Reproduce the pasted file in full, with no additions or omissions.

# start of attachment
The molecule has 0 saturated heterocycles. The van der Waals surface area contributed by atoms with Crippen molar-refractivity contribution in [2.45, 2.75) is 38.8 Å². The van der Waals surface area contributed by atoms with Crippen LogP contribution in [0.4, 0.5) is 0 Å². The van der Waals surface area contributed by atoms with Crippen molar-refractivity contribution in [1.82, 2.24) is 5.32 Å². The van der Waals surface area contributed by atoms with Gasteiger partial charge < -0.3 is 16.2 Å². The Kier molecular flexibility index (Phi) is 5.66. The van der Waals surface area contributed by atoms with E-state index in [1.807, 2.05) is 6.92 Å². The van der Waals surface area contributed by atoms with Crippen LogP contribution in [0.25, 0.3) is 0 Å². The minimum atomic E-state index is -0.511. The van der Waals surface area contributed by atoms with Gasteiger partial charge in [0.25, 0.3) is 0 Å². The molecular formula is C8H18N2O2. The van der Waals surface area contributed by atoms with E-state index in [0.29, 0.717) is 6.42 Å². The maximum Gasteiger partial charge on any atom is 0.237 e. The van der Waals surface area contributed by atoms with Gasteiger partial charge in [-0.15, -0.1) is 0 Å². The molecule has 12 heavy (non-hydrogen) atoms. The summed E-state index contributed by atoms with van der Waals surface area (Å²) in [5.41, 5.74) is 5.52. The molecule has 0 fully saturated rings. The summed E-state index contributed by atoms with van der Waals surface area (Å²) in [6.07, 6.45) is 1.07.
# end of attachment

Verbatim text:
The molecule has 0 saturated heterocycles. The van der Waals surface area contributed by atoms with Crippen molar-refractivity contribution in [2.45, 2.75) is 38.8 Å². The van der Waals surface area contributed by atoms with Crippen LogP contribution in [0.4, 0.5) is 0 Å². The van der Waals surface area contributed by atoms with Crippen molar-refractivity contribution in [1.82, 2.24) is 5.32 Å². The van der Waals surface area contributed by atoms with Gasteiger partial charge < -0.3 is 16.2 Å². The Kier molecular flexibility index (Phi) is 5.66. The van der Waals surface area contributed by atoms with E-state index in [1.807, 2.05) is 6.92 Å². The van der Waals surface area contributed by atoms with Crippen LogP contribution in [0.25, 0.3) is 0 Å². The minimum atomic E-state index is -0.511. The van der Waals surface area contributed by atoms with Gasteiger partial charge in [0.25, 0.3) is 0 Å². The molecular formula is C8H18N2O2. The van der Waals surface area contributed by atoms with E-state index in [0.29, 0.717) is 6.42 Å². The maximum Gasteiger partial charge on any atom is 0.237 e. The van der Waals surface area contributed by atoms with Gasteiger partial charge in [-0.15, -0.1) is 0 Å². The molecule has 12 heavy (non-hydrogen) atoms. The summed E-state index contributed by atoms with van der Waals surface area (Å²) in [5.41, 5.74) is 5.52. The molecule has 0 fully saturated rings. The summed E-state index contributed by atoms with van der Waals surface area (Å²) in [6.07, 6.45) is 1.07.